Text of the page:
Thursday night I went online and submitted a form and printed out a receipt. I am now officially registered to enter a quilt in the state fair, and it is due at the fairgrounds no later than 5pm Oct.9.
And as I finish typing that sentence, I feel like I am back in a dorm room at Free Will Baptist Bible College my freshman year, and Charity Van Winkle has walked in the door to see how I've finished my Ancient History timeline that is due the next day. She had been working on it for WEEKS, and I had no clue we even had such a project. She looked at me strangely, and informed me it was on the syllabus. I remembered getting one of those the first day of class, and it simply looked like a class outline. Silly me didn't realize that it actually listed assignments and due dates on it. I stayed up almost all night working on that project, and I was quite pleased with my C, and no one other than Charity knew it was a last minute frenzied free-for-all. The next day after classes she drove me to Target (I didn't own a car) and helped me pick out something called a "planner". When we got back to campus, she stopped in my room and showed me hers, and how to list everything from every syllabus AND to backtrack several weeks and write in when to start working on it. At the time I thought it was just another bump in life, but four years later I was still using that method to keep up with things. And for the most part, it worked.
And unlike those days, I actually have STARTED this quilt. I've even scheduled an appointment at the shop that rents the long arm quilting machines. That appointment is this coming Thursday. I estimate I'm about 2/3 finished with the top, and I have a few hours tomorrow and half the day Monday and Tuesday reserved to work on it. So there's no turning back. No more thinking about patterns and colors and ideas. It's now do or die. Okay. So it's really not THAT severe. If I don't finish it'll just mean they'll have an extra spot reserved for a quilt that doesn't show up.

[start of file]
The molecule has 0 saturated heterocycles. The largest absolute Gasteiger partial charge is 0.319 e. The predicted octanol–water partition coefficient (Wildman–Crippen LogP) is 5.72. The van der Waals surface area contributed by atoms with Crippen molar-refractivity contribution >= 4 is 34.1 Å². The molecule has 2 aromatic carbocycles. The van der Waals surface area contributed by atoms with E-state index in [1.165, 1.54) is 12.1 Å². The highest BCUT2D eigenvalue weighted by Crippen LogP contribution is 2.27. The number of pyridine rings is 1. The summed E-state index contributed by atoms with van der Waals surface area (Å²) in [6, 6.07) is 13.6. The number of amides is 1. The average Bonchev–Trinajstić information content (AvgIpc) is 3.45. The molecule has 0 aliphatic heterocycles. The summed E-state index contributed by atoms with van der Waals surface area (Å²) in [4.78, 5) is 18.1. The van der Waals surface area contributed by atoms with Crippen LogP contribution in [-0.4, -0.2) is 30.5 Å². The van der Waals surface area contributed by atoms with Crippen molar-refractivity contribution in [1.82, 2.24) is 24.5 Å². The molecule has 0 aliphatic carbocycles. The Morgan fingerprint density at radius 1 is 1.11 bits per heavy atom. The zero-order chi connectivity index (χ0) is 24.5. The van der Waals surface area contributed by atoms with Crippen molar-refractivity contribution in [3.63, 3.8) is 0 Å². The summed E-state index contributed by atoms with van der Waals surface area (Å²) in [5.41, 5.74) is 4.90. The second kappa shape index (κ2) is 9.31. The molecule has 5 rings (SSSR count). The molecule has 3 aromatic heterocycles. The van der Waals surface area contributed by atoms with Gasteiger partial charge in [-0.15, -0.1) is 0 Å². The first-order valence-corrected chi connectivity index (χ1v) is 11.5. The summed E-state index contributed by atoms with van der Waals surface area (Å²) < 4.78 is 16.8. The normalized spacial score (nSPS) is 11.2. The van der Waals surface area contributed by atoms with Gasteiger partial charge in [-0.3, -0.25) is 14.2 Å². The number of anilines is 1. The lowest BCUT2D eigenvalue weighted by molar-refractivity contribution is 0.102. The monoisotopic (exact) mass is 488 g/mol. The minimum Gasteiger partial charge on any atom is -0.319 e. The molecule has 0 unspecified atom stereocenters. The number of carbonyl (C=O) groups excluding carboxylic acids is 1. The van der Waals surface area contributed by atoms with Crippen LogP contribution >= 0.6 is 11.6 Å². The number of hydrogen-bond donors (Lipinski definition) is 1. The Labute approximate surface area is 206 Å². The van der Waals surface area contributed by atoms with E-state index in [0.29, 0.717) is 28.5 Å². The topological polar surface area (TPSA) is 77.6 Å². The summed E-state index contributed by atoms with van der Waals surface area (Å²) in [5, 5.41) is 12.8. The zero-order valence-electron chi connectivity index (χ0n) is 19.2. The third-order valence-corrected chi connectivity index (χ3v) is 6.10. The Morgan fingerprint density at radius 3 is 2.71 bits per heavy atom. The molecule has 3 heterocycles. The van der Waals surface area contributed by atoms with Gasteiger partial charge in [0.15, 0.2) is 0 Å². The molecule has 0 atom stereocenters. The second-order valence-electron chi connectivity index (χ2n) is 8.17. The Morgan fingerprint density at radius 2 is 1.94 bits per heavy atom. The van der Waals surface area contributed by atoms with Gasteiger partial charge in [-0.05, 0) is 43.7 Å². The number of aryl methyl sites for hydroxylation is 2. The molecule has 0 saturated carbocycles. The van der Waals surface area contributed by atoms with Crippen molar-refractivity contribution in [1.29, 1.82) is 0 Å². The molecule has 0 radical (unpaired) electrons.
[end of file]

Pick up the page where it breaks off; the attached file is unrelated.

I will probably always be one of those people rushing to meet a deadline. It seems to be how I'm wired. I think the day I actually have a project complete more than a day ahead of its due date might very well be the day the earth stops spinning on its axis. Or else it will make my "do it immediately the second you know about it" husband have a heart attack.
So if you don't hear from me much the next two weeks, you'll know why. And with that, I'm off to applique a catfish.
Thursday, September 14, 2017
Back in August one my many cousins was admitted to the hospital with pneumonia. To be honest, I didn't think too much about it when she was first admitted. I figured a day or two in ICU with breathing treatments and she'd be home within 3-5 days. But then the texts and calls and e-mails got progressively worse. One lung no longer contained infection but was severely damaged from the infection. They were concerned if she picked up a secondary infection it would kill her. All visitors outside of immediate family was banned. I cannot even begin to fathom what her husband, who is a pastor, was/is dealing with as he tries to see about the congregation as well as make the 45 minute drive to B'ham to see his wife.
Fast forward three weeks:
Earlier this week doctors informed the family that if she continued to progress, she might be home by the middle of October, though Thanksgiving might be more realistic. They ended the conversation with a comment along the lines of "We didn't expect her to make it." Today they removed the vent for the first time with the plan to leave it off as long as she could handle it, and as of supper time, it was still of. They also put in a piece that would allow her to speak...a first in three long weeks.